In case you haven’t heard the entire hubbub about an all-female screening or haven’t checked out RottenTomatoes in a couple of weeks, Wonder Woman is finally coming to theaters this weekend. It’s been a long wait for one of DC’s biggest properties, so naturally, people are excited. To help prep you for a weekend screening, here are 5 Things You May Not Know About Wonder Woman.

 

5. Her Origin Story Has Been Varied

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Diana Prince may be one of the most popular characters in comic books, but unlike her male counterparts Bruce Wayne and Clark Kent, she doesn’t exactly have a world-famous backstory; one of the reasons for that is that it hasn’t remained consistent throughout her existence.

She’s always been Princess Diana of Themyscira, but her parentage has changed over time. Originally, she was sculpted from clay by Queen Hippolyta and given life by Aphrodite. Recently, however, Diana has received demigod status, being the direct progeny of Zeus.

 

4. The Lasso of Truth Has Real World Application

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Not literally, of course, but it all goes back to the side gig of Wonder Woman creator, Charles Moulton. You see, Moulton wasn’t just a comic book writer; he was a psychologist and an inventor, and his biggest claim to fame in the inventing world is the polygraph test. More specifically, he was the creator of the systolic blood pressure test, which is one of the components of the modern day polygraph test.

 

3. Her Beginnings are Rooted in BDSM

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Charles Moulton not only brought his invention into the world of Wonder Woman, but also his politics and his views on sexuality. Suffice it to say, Moulton was an interesting character himself, as he not only had a wife, he also had a live-in girlfriend, both of which helped inspire the character of Diana Prince.

He was also very interested in bondage, and the early adventures of Wonder Woman showcase that interest, in not-so-subtle ways. More often than not, Golden Age Wonder Woman would find herself in precarious situations, usually captured and tied up in one form or another. She actually would lose all her powers if her bracelets were bound together by a man.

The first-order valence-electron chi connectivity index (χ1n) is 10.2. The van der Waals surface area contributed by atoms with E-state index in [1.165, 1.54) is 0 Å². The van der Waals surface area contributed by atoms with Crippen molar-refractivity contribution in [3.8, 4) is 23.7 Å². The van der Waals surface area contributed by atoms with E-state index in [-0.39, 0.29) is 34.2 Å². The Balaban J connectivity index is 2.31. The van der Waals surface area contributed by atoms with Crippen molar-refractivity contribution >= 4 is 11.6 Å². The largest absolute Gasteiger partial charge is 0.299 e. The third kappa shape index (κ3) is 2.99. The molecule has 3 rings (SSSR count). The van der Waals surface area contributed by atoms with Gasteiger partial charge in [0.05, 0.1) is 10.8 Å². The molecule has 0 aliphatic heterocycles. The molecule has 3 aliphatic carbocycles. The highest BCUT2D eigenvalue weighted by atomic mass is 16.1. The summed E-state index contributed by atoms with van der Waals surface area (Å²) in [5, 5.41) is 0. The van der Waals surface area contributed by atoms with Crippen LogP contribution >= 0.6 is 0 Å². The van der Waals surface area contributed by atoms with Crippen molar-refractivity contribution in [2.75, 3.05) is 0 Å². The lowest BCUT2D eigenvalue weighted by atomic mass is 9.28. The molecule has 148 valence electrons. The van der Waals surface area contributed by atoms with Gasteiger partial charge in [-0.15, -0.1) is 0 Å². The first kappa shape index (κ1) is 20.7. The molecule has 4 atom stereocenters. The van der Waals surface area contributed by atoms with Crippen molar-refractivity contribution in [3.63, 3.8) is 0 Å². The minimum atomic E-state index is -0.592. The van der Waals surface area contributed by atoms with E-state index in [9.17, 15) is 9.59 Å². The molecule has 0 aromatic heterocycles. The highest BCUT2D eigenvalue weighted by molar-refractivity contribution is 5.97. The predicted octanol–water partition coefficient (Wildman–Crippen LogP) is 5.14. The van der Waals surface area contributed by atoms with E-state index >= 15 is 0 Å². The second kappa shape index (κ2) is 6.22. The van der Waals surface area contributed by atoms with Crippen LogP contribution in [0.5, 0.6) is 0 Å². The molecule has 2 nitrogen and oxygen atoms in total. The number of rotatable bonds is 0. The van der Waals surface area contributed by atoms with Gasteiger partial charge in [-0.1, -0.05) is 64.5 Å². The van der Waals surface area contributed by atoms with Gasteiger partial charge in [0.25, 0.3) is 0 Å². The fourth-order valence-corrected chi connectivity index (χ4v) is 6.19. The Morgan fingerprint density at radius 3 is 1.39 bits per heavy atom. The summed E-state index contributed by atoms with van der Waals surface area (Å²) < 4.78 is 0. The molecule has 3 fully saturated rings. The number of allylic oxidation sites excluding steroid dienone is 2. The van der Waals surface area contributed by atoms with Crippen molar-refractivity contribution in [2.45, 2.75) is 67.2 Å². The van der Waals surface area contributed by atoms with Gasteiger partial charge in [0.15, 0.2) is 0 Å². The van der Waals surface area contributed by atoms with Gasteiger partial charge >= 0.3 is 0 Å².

2. She’s Been Able to Fly on Occasion

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Like most Golden Age superheroes, the extent of Wonder Woman’s powers has varied over the years. She started off with super strength akin to the Golden Age Superman and was able to bench press up to 15,000 pounds. She was not, however, able to fly, and it stayed that way throughout the Golden Age.

In the Silver Age, Diana was given the ability to glide on air currents in 1958 up until the DC re-launch in 1985, often referred to as Post-Crisis. From then on, even in the subsequent re-launches and retcons, Diana has either been given the power of flight at birth or has been gifted flight by the various gods, depending on her origin story.

 

1. She Was the Justice Society’s Secretary

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Yes, despite the original intent and progressive views of Diana Prince’s creator, the history of Wonder Woman is still somewhat shaped by gender politics. In a precursor team to what is now known as the Justice League, the Justice Society of America relegated one of their most powerful members to clerical work. Oftentimes, she’d stay behind as the men would go and fight crime.

This was back in the 1940s, so it should come as no surprise that the gender roles were steadfast, even though World War II would be the catalyst for huge strides towards gender equality. Nowadays, Wonder Woman occupies one-third of the DC Trinity, with Batman and Superman filling out the rest, so it’s hard to imagine that in the early days of DC superhero teams, Wonder Woman was dictating for the likes of Hawkman, Spectre, and Doctor Fate. You’ve come along way, baby.

 

Are you checking out Wonder Woman this weekend? Have you already seen it? Let us know what you think by leaving a comment.

 

 

 

 

 

 

 

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